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Cornell's ERL Research Supports New X-ray Laser

Published: Friday, April 11, 2014
Last Updated: Tuesday, April 15, 2014
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Scientists have developed a groundbreaking new synchrotron X-ray technology.

For more than a decade, Cornell scientists have been developing a groundbreaking new synchrotron X-ray technology called the Energy Recovery Linac (ERL). A new X-ray laser on the West Coast is taking advantage of their developments.

Now in early planning stages, Stanford University’s Linac Coherent Light Source (LCLS) at SLAC National Accelerator Laboratory (formerly Stanford Linear Accelerator Center) is upgrading its Department of Energy free electron laser X-ray. Much of the fundamental technology that will allow them to make the upgrade – the brightness of the X-ray beams and the acceleration system with superconducting surfaces – will be using work done by Cornell accelerator physicists.

“Our work on the ERL has been very important for the proposed accelerator at SLAC,” said Georg Hoffstaetter, professor of physics and principal investigator of the Cornell ERL project.

Stanford plans an X-ray laser in which a highly focused beam of light arrives in strobelike pulses to capture high-resolution images of dynamic processes, including atomic-resolution images of biological molecules like proteins, cell membranes and viruses.

Because the X-rays need to pulse a million times per second, a new way of powering the accelerator and making the X-ray beams had to be designed. In working on the ERL technology, which is closely related to the science of free electron lasers, Cornell researchers devised a way to power a linear accelerator continuously, as opposed to pulsing it on and off.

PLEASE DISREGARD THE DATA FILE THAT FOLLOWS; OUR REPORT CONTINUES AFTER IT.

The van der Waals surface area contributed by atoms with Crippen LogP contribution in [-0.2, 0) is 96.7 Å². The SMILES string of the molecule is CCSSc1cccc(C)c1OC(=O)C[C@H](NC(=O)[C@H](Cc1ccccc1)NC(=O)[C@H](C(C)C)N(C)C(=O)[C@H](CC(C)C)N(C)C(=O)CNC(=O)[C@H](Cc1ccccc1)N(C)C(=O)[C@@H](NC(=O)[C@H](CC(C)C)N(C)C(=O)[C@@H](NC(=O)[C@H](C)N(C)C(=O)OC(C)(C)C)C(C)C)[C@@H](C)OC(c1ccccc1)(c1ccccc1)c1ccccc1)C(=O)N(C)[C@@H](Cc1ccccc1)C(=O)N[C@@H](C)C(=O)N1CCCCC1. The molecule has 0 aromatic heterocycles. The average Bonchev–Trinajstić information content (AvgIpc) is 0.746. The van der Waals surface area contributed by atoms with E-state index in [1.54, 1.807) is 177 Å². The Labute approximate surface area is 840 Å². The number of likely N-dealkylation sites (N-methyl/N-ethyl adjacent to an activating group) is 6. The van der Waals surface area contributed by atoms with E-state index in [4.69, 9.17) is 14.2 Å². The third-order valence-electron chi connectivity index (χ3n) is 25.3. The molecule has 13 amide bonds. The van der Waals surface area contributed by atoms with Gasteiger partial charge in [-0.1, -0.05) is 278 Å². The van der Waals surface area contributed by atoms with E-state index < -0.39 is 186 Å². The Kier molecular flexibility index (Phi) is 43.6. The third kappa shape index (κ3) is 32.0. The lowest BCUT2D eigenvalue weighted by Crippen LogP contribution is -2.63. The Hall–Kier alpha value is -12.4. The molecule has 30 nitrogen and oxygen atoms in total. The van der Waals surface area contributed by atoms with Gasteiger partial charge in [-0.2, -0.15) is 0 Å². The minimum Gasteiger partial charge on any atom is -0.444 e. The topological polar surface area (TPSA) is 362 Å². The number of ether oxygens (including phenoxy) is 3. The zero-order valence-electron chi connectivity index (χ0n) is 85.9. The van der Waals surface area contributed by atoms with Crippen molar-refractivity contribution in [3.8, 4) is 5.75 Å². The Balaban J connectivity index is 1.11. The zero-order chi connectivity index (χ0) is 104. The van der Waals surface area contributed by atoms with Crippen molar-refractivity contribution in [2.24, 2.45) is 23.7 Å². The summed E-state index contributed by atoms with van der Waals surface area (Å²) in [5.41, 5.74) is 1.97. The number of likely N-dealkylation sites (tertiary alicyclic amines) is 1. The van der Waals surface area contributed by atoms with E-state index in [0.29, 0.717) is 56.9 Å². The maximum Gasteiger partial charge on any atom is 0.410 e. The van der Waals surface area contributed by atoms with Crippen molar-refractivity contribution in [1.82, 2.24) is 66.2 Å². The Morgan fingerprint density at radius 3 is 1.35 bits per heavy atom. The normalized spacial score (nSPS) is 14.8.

Led by Hoffstaetter, Cornell scientists have pioneered the production of very narrow electron beams with high currents and the use of superconducting radio frequency (SRF) cavities that are fitted along the accelerator beam pipe. Both technologies are essential for the new X-ray laser: The electron beam must be exceedingly narrow to produce a coherent X-ray beam, and the electrical power to accelerate the beam is kept low by using superconducting surfaces to produce the fields that accelerate the electrons.

“The only way for a linear accelerator to be on all the time is for current in the accelerating structures to flow without loss, and that is what superconductivity achieves,” Hoffstaetter said.

The Stanford X-ray laser will require a continuous beam of electrons to focus on a very narrow spot. Cornell ERL researchers have developed a source of electrons that has unprecedented brightness, meaning it puts the largest possible electron current onto the smallest possible spot.

The ERL that has been designed at Cornell will have an even larger electron current than the upgrade to the LCLS. Accelerating this current would require far more electrical power, if not for the principle of energy recovery that Cornell researchers are using. The energy from the spent beam, after its use for X-ray experiments, is reused to accelerate a new beam – hence, “recovery.” The process requires the accelerator to be on all the time, a problem solved by the low energy loss in the superconducting surfaces of SRF cavities.

With construction expected to start this year at SLAC, the X-ray laser upgrade is projected to begin operating in 2019. Cornell and several other U.S. laboratories are collaborating with SLAC to build the new X-ray laser.

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